Top ten issues identified during IRS audits of IRC 403(b) and 457 plans.
1. Excess IRC 402(g) contributions, including violating the 15-year rule limitations
The amount of salary reduction contributions exceeds the annual dollar limitation of $19,500 in 2020 and $19,000 in 2019. The excess may be the result of poor internal controls or failure to aggregate deferrals made to other 403(b) or 401(k) plans. IRC 457 plans do not have to be aggregated with these other plans, but are still found to violate these limits. Violations of the 15-year catch up rule occur where the employee has exceeded the $15,000 lifetime limitation or where the employee is not employed by an eligible employer.
2. Universal availability, IRC 403(b)(12)(A) excluding eligible employees from participation, usually part-time employees that would qualify to participate
Eligible employees are not given the right to make salary reduction contributions. Employers often misapply ERISA eligibility and coverage conditions to employees who are otherwise eligible to make salary reduction contributions under IRC Section 403((b)(12).
3. Excess 415 contributions made
Generally, the sum of elective deferrals and employer contributions cannot exceed the lesser of $57,000 (for 2020 and $56,000 for 2019) or 100% of includible compensation.
4. Plan loans that violate IRC Section 72(p)
Common violations include: failure to make required payments when due, resulting in default of the entire loan; poor documentation; and loans from multiple vendors that in the aggregate exceed the IRC Section 72(p) limits.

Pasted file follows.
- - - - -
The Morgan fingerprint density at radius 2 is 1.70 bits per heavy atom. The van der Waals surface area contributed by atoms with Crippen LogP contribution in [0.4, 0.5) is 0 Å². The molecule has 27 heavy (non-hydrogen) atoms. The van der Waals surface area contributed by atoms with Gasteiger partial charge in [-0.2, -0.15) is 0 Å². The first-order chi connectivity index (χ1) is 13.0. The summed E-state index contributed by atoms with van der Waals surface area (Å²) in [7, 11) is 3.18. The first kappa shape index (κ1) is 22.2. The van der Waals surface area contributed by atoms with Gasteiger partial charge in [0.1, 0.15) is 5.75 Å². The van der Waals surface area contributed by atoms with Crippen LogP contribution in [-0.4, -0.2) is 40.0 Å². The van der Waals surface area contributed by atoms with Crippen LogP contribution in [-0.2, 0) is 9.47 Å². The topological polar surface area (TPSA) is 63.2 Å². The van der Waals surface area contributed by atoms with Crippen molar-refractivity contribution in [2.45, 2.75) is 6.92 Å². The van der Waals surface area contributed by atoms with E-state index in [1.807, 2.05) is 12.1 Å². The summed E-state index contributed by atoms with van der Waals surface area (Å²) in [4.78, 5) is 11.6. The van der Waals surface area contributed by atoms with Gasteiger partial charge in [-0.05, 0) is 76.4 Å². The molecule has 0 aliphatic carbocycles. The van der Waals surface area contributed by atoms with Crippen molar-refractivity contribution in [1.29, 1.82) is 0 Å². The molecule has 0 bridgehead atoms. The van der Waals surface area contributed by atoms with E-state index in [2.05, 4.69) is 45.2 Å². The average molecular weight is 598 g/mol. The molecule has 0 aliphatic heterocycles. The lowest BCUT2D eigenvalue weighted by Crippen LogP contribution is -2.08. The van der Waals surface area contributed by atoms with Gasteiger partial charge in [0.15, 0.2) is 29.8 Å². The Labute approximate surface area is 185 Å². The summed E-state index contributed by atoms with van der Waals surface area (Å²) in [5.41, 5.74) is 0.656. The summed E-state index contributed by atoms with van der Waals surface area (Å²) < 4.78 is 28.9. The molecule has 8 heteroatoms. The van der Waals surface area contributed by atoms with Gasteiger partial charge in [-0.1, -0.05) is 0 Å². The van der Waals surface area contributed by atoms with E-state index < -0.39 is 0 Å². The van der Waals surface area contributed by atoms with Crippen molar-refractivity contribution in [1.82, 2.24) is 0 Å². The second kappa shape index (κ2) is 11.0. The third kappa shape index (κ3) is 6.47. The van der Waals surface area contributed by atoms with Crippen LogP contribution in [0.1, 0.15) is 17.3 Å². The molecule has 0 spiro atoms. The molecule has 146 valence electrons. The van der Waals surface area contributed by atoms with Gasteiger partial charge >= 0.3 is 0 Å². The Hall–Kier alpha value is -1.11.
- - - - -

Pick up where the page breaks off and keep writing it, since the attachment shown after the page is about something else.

5. Hardship distribution failures (IRC Section 403(b)(11)(B))
Common violations include: inadequate documentation that the distribution is the result of a financial hardship and distributions from multiple vendors that in the aggregate exceed the amount needed to relieve the hardship.
6. Unforeseeable emergency distribution (IRC Section 457(d)(1)(A)(iii))
Common violations include: inadequate documentation of the unforeseeable emergency, lack of proper internal controls, and distributions that exceed the amount needed for the unforeseeable emergency.
7. IRC Section 457(f) plan failures in operation
IRC Section 457(f) plans that do not have any real substantial risks of forfeiture for substantial services performed. For example, a 457(f) plan that has non-compete language as one of the risks of forfeiture but in operation that is not likely to ever be applied, such as allowing for voluntary termination then adhering to a short non-compete period and collection of benefits.
8. IRC Section 457(f) plan cafeteria-style benefits
IRC Section 457(f) plans that allow participants to chose from a number of different types of benefits with a default selection into a 457(f) plan. These types of arrangements usually do not contain a true risk of forfeiture and contain devices such as unrealistic non-compete clauses, rolling risk of forfeiture, flexi-choices and options that do not add a real risk of losing a benefit and appear to vest the benefit to the participant immediately.
9. IRC Section 403(b) annuity contract problems
The annuity contract is outdated and has not been updated for current requirements such as for IRC Section 402(g) contribution limitations, IRC Section 401(a)(9) required distributions, and IRC Section 401(a)(31) eligible rollover requirements. Also new endorsements not being given out to all annuity contract holders.
10. Ineligible plan sponsors of IRC Section 403(b) and IRC Section 457 plans
IRC Section 403(b) - The organization must qualify as a public educational organization or be exempt under IRC Section 501(c)(3).
IRC Section 457 - The organization must be a state or local government or a tax exempt organization under IRC Section 501(c).
Some examples of failures are of a charitable hospital with a 403(b) plan being taken over by a local government entity and not terminating the 403(b) plan and of quasi-federal government organizations adopting IRC Section 457 type plans.